The receptors for the sense of taste (gustation) are located in taste buds on the surface of the
tongue. The taste buds are associated with peg-like projections on the tongue mucosa called lingual
papillae. A taste bud contains a cluster of 40 to 60 gustatory cells, as well as many more supporting
cells. Each gustatory cell is innervat ed by a sensory neuron.
The tongue and the roof of the mouth contain most of the receptors for the taste nerve fibers in
branches of the facial, glossopharyngeal, and vagus nerves. Located on taste cells in the taste buds,
these receptors are stimulated by chemicals. They respond to four taste sensations perceived by
specific areas on the tongue: sweet: on the tip bitter: on the back
sour: along the sides salty: on the tip and sides
The underside of the tongue is soft and kept very moist by salivary gland secretions. Beneath t he
tongue lie the openings of the ducts from the sublingual and submandibular glands. The frenulum
forms the midline ridge on the lower surface of the tongue. The paired deep arteries and veins of
the tongue lie on each side of this ridge.
Plummer-Vinson syndrome: presents as a triad of dysphagia (due to esophageal webs), glossitis,
and iron deficiency anemia. It most usually occurs in postmenopausal women.
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ian glossoepiglottic fold
14)1
Tongue- Superior view
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muscle
Which ofthe following muscles cells does NOT contain troponin?
skeletal muscl e cell
cardiac muscl e cell
smooth muscle cell
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smooth muscle cell
Smooth muscle fibers are composed of uninucleate, spindle-shaped cells (f usiform
cells). They are much small er than skeletal muscle fibers. The nuclei are situated in the
widest part of each fiber. They do not possess T tubules, and their sarcoplasmi c reticulum
is poorly developed. These muscle fibers do not possess regul arly ordered myofibrils and
are therefore not striated. Their contraction process is slow and not subject to voluntary
control. Smooth muscle does not contain the protein troponin; instead calmodulin
(which takes on the regulatory role in smooth muscle), caldesmon and calponin are
significant proteins expressed within smooth muscle.
Skeletal muscle fibe rs are composed of bundles of very long, cyli ndrical,
multinucleated cells that possess regularly ordered myofibril s that are responsible for the
striated appearance of the cell. The nuclei are either slender ovoid or elongated and are
situated peripherally. They do contain transverse tubules (T tubules), and the
sarcoplasmic reticulum is very well-developed. Their contraction is qui ck, forceful, and
usually under voluntary control. The myofibrils (actin and myosin) are the contractile
element.
Remember: Cardiac muscle fi bers contain centrally placed nuclei as well as
intercalated discs (contain desmosomes and gap junctions), which represent j unctions
between cardiac muscle cells.
1. The satellite cell is responsible for skeletal muscle regeneration.
!. 2. Two T t ubules lie within a single skeletal muscle sarcomere.
>;-., 3. 1n skeletal muscle, a triad refers to aT t ubule sandwiched between two dilated
cisternae of the sarcoplasmi c reticulum.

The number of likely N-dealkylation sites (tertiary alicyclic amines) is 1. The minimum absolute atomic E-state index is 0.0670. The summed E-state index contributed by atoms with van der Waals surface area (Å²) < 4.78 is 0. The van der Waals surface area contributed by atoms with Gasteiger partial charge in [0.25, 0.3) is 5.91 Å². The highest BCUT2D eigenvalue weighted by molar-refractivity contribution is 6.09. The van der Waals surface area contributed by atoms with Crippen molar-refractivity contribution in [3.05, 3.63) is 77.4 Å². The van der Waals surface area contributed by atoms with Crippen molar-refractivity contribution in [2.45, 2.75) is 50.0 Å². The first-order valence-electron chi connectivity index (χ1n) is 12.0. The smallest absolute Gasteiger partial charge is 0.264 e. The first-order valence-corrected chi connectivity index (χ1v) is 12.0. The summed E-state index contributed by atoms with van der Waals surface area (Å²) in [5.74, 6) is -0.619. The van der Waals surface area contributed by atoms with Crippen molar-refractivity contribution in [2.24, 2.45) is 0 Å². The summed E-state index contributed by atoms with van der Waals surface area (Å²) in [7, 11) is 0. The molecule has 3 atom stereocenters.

4. Motor units consist of a motor neuron and all the muscle fibers it supplies.
5. The major regulatory proteins in muscle t issue are troponin and tropomyosin.
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muscle
Skeletal muscle possesses a well developed sarcoplasmic reticulum. This
along with T tubules and terminal cisternae function in the release and
reuptake of:
sodium
phosphate
calcium
glucose
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calcium
The sarcoplasmic reticulum is a network of tubules and sacs in skeletal muscles.
This network is analogous, but not identical, to the smooth endoplasmic reticulum
of other cell s.
Remember: The endoplasmic reticulum is an extensive network of membrane-
enclosed tubules in the cytoplasm of cell s. This organelle is classifi ed as granular or rough
surfaced when ribosomes are attached to the surface of the membrane and as agranular
or smooth surfaced when ribosomes are absent. The structure functions in t he synthesis
of proteins and lipids and in the transport of these metabolites within the cell.
The cytoplasm of muscle cells is called sarcoplasm. The sarcoplasm of each skeletal
muscle fiber contains many parall el, thread-like struct ures called myofibrils. Each
myofibril is composed of small er st rands called myofilaments that contain the contractile
proteins, actin and myosin. The regul ar spatial organization of the contractile proteins
within the myofibrils forms the cross banding. A network of membranous channels,
called the sarcoplasmic reticul um, extends t hroughout the sarcoplasm.
Note: It is mainly a great increase in t he numbers of additional myofibrils (which is caused
by progressively greater numbers of both acti n and myosin filaments in the myofibrils)
that causes muscle fi bers to hypertrophy.
Important: The number of muscle fi bers does not increase; the size of each fiber
increases.
Note: Troponin C binds to ca2+ in cardiac and skeletal muscles, whil e in smooth muscles
ca2+ binds to calmoduli n.
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muscle
Which ofthe following muscles elevates and abducts the eyeball?
medial rectus
lateral rectus
superior rectus
inferi or rectus
superior obli que
inferi or obli que
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inferior oblique
Extraocular 1\lusclcs
Muscle Action Innervation
Medial rectus Adducts CN III